Shutesbury residents celebrate future library with site tour

  • Shutesbury residents celebrate the future library with a site tour of the 22-acre 66 Leverett Road Lot 0-32 on Sunday. STAFF PHOTO/JULIAN MENDOZA

  • Elaine Puleo, a member of the Friends of the M.N. Spear Memorial Library, gives information to locals on Sunday regarding voting related to the future library. STAFF PHOTO/JULIAN MENDOZA

  • A bake sale and apparel sale at Shutesbury’s library celebration on Sunday. STAFF PHOTO/JULIAN MENDOZA

  • Shutesbury residents celebrate the future library with a site tour of the 22-acre 66 Leverett Road Lot 0-32 on Sunday. STAFF PHOTO/JULIAN MENDOZA

Staff Writer
Published: 5/1/2022 5:27:07 PM
Modified: 5/1/2022 5:25:35 PM

SHUTESBURY — Library trustees and the Friends of the M.N. Spear Memorial Library celebrated the town’s successful Small Library Pilot Project grant with a meet and greet, book giveaway, goods sale and site tour Sunday afternoon as residents rejoiced at the idea of a new library.

The celebration, which began at 2 p.m. at the future library’s 22-acre 66 Leverett Road Lot 0-32 location, previewed what has been made possible by receipt of a grant that will fund 75% of eligible costs associated with constructing the building. The $5 million state grant supplements the $562,000 that has already been privately and publicly raised. Voters at the May 21 Annual Town Meeting will be asked to accept the grant, as well as approve placement of an override question on the town’s June 28 election ballot that would allow Shutesbury to use a loan to fund the remaining building expenses.

M.N. Spear Memorial Library Trustees Co-Chair Kate Cell said the state’s decision to award funding to Shutesbury is cause for great celebration, recognizing that the small town with fewer than 1,800 residents typically lacks financial firepower.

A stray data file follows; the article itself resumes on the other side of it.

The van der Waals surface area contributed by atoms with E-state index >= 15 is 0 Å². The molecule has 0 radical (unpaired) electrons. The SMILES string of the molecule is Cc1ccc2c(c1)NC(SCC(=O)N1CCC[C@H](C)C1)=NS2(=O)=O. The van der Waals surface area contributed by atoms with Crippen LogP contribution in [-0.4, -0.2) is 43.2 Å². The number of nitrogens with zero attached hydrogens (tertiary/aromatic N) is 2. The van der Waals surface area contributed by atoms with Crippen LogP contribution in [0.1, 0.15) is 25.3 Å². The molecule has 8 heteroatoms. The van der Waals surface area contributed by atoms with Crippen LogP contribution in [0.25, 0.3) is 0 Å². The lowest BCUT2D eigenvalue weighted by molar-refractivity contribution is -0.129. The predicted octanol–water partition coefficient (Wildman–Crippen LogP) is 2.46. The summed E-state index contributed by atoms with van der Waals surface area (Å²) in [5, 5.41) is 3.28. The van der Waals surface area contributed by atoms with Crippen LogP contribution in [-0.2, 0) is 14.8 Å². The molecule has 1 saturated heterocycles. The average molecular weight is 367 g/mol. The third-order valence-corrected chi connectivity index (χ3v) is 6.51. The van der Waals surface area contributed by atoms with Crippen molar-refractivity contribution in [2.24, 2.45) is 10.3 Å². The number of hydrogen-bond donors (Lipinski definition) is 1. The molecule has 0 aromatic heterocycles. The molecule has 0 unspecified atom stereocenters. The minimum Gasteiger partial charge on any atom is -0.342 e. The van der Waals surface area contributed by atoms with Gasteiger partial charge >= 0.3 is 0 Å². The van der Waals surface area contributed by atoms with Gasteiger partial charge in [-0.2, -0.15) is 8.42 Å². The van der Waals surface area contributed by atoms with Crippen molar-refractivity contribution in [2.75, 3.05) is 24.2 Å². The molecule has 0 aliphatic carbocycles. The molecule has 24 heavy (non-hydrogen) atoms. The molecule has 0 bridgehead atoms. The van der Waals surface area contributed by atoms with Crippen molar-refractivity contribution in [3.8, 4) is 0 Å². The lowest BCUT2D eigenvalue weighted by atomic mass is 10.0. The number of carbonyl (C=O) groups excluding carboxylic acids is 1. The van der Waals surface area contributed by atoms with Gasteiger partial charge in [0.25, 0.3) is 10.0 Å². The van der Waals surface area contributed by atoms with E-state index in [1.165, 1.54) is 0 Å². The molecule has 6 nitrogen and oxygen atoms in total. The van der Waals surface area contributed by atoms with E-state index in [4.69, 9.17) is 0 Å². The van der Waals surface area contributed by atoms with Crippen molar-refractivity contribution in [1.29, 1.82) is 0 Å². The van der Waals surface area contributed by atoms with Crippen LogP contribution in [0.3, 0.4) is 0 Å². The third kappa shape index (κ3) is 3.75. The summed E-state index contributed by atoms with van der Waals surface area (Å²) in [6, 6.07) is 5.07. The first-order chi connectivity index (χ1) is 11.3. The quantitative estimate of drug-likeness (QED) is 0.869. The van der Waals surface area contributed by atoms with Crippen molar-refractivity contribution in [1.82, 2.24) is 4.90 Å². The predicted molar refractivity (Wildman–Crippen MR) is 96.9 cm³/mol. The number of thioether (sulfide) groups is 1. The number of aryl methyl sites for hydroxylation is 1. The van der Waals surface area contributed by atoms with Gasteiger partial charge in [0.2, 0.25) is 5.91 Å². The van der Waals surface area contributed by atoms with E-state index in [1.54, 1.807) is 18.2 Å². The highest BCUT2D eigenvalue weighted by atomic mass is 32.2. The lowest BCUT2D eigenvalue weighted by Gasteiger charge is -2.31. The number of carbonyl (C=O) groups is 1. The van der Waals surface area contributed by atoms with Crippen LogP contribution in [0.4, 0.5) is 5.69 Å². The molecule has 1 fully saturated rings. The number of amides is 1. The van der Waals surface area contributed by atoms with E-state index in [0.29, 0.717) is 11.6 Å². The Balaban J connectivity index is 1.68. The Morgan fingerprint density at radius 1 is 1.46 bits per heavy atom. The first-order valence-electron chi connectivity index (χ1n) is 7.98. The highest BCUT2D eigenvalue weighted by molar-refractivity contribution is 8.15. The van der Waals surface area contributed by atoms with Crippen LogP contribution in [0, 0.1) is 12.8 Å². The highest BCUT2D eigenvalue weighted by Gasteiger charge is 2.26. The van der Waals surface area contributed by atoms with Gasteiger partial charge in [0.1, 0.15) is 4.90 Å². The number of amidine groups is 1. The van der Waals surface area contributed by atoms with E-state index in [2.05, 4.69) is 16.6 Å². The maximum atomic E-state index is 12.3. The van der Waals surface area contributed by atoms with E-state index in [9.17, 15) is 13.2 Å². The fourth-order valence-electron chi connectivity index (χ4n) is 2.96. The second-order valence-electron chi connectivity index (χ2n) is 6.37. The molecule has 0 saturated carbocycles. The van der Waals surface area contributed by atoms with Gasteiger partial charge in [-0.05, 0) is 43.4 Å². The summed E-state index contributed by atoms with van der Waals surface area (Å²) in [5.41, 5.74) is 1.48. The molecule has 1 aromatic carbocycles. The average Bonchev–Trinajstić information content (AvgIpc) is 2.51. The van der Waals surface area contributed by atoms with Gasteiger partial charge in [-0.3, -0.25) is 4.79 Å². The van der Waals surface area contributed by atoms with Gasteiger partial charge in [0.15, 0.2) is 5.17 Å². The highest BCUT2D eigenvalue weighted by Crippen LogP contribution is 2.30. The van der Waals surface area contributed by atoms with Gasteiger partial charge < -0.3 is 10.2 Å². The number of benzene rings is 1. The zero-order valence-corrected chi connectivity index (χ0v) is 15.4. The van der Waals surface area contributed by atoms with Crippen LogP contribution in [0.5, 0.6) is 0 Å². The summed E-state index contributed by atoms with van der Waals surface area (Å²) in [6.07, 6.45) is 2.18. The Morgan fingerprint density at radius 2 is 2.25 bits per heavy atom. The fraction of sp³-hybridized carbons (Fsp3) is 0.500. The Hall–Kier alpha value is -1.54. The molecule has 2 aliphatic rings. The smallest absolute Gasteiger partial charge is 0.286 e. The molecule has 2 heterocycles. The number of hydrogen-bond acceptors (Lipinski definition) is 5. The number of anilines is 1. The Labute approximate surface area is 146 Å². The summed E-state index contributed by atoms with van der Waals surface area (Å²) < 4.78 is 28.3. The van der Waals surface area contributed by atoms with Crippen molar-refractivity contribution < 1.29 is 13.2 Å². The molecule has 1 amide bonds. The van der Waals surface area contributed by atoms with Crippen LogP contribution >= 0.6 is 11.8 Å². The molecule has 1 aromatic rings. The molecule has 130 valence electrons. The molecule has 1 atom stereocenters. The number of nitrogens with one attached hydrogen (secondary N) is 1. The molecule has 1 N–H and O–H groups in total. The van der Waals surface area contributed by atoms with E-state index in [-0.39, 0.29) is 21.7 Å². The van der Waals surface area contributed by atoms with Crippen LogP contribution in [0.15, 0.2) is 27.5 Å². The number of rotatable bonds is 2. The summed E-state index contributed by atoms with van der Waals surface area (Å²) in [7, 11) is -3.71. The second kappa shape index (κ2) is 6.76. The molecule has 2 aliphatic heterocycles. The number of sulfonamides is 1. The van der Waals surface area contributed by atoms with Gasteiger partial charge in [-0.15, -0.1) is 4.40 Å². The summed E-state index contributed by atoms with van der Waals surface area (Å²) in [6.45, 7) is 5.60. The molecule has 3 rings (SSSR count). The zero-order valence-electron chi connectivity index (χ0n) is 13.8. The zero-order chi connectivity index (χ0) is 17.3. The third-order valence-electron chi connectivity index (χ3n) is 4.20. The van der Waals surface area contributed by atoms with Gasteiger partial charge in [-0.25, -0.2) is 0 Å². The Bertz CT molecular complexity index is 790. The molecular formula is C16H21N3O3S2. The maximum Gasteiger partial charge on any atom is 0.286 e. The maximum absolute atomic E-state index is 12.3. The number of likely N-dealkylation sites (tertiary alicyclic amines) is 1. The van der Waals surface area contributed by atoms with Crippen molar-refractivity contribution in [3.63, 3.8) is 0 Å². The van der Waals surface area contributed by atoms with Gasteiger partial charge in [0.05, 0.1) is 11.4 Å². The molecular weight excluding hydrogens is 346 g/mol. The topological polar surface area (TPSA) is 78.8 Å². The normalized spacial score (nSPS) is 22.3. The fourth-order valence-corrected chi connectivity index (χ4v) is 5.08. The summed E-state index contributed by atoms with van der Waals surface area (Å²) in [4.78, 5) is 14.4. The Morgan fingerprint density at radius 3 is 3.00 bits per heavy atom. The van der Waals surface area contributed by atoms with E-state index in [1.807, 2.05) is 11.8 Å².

“It’s a big deal!” she said. “The state is going to pay 75% of the cost of this library. That’s a lot of money.”

Cell added that the celebration, which included a walking tour of the plot complete with preliminary delineations of where rooms and other features would be, provided valuable insight to the community.

“I also wanted to give people a chance to see what they’ll be voting on in a couple weeks,” she said.

The trustees and Friends particularly emphasized the versatility of the conceptualized 5,490-square-foot library in relation to varying age demographics. As she led a resident on a tour through the site, Cell highlighted the idea of having a room that caters to teenagers.

“There really is no place for them to just gather,” she said, “so that’s something we’re really excited about.”

Elaine Puleo, a member of the Friends of the M.N. Spear Memorial Library, said she is excited for how seniors will benefit from a circuit breaker tax credit that allows income-eligible seniors a 50% tax credit, the library’s first time supporting such a system.

“Seniors who are going to make the most out of the library get to say, ‘I don’t have to pay for this!’” Puleo said.

The current M.N. Spear Memorial Library has been described by officials as a cramped 768-square-foot building with no running water that opened in 1902. The town was forced to relinquish a grant from the Massachusetts Board of Library Commissioners when voters rejected a Proposition 2½ debt exclusion a decade ago.

Shutesbury’s grant selection came after officials completed an 85-page Library Building Program and did extensive consultation with the state’s library construction specialists, Stara and Andrea Bono-Bunker. A review team made up of four independent reviewers then examined the contents of the program submissions, ranking Shutesbury’s higher than that of Otis, a Berkshire County town that was also considered for the award.

The trustees and Library Director Mary Anne Antonellis conducted a space needs assessment prior to the selection of a designer, according to Cell. Should Shutesbury residents vote in favor of the library on May 21 and June 28, an architectural design firm will be chosen. Cell anticipates the design phase to last around a year, with groundbreaking commencing in nine to 12 months should everything run smoothly.

“If the stars align,” she said, the new library could be up and running in less than two and a half years.

Reach Julian Mendoza at 413-772-0261, ext. 261 or jmendoza@recorder.com.


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